To conclude, CRISPRi/a allows down- or upregulation of lncRNA expression in a highly specific manner without the requisite for direct genomic editing and changes of DNA sequence. Meanwhile, such epigenetic silencing of gene expression, like genomic region deletion, acts at the DNA level so that it could target lncRNAs without competing with endogenous RNA machinery when compared to RNAi methods. Nonetheless, an effective use of CRISPRi/a methods requires prerequisites like gathering information about the location of enhancer or promotor elements, and confirming that these regulatory elements exclusively control the target lncRNA transcription, but not sharing function with other genes.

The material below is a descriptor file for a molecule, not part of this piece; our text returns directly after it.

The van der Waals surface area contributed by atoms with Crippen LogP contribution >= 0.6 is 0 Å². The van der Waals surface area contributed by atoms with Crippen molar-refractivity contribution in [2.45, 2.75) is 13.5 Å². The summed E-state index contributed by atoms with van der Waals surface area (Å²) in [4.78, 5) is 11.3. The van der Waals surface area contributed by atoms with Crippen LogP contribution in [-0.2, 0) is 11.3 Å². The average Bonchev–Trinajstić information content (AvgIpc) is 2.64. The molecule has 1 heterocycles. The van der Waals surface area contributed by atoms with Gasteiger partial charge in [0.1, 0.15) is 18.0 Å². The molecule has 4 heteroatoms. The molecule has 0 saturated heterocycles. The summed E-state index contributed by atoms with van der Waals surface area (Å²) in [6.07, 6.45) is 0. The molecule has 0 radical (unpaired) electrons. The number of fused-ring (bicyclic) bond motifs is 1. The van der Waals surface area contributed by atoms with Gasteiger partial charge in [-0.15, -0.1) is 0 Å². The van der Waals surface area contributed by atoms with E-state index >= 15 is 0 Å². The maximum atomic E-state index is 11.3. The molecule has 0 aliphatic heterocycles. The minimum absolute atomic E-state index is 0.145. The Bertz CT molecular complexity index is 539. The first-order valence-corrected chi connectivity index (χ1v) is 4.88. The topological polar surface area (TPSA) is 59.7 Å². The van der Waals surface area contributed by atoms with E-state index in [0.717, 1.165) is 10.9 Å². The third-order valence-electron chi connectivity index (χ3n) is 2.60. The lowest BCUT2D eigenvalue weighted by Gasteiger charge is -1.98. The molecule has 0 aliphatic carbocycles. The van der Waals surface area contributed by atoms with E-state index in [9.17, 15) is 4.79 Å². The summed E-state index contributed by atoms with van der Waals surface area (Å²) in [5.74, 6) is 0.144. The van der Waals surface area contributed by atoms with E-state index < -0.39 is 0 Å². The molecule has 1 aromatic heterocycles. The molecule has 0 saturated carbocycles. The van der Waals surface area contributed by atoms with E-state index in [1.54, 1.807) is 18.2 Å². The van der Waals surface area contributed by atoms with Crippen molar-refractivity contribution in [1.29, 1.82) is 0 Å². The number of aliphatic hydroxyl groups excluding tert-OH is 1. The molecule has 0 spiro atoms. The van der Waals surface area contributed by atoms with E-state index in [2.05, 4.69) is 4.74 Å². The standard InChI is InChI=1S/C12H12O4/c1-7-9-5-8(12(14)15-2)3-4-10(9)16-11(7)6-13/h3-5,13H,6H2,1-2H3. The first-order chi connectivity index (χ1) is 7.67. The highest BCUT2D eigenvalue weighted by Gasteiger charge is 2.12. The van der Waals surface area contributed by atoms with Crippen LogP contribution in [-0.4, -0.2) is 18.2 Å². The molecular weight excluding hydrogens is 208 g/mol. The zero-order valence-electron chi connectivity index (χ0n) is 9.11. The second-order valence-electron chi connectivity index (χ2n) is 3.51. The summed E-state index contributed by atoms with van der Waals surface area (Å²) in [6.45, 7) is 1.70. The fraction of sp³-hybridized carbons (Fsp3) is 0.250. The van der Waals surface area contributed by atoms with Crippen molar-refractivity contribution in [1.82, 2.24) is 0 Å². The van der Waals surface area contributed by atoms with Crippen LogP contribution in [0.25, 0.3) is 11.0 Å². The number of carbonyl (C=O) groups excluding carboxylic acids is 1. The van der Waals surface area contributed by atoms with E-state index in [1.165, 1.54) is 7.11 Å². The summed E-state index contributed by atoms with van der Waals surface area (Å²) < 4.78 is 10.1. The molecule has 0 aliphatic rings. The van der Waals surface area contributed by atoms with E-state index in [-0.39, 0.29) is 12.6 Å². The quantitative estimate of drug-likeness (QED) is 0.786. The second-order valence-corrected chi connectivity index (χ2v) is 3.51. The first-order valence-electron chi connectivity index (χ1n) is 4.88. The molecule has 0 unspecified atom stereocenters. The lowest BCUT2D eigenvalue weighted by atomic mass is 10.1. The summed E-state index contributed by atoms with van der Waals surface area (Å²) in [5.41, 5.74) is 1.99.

After all considerations, the major limitation of using CRISPR-Cas9 to target lncRNAs is the complex architecture of genomic loci surrounding different lncRNA genes, which may highly increase the possibility of disturbing neighboring or overlapping genes. This may greatly reduce the specificity of genetic manipulation of lncRNAs and lead to a false positive phenotypic change resulting from the intervention of neighboring genes. Actually, a genome-wide analysis revealed that only about 38% of 15,929 identified lncRNA loci could be safely and specifically targeted by CRISPR-Cas9-based manipulation (i.e., CRISPR excision or CRISPRi/a), whereas two-thirds of lncRNA loci would be at risk of affecting neighboring genes unintentionally [68]. With consideration of such constraint, the targeted lncRNA loci should be carefully studied before the design of sgRNAs, and the expression of neighboring genes should also be monitored in parallel. In case there is really hindrance to a suitable CRISPR-Cas9 design, approaches like RNAi or ASOs can still be considered to target lncRNAs arising from complex genomic loci. Consequently, different experimental techniques should be taken into account to complement each other and this may greatly facilitate the study of lncRNA functions.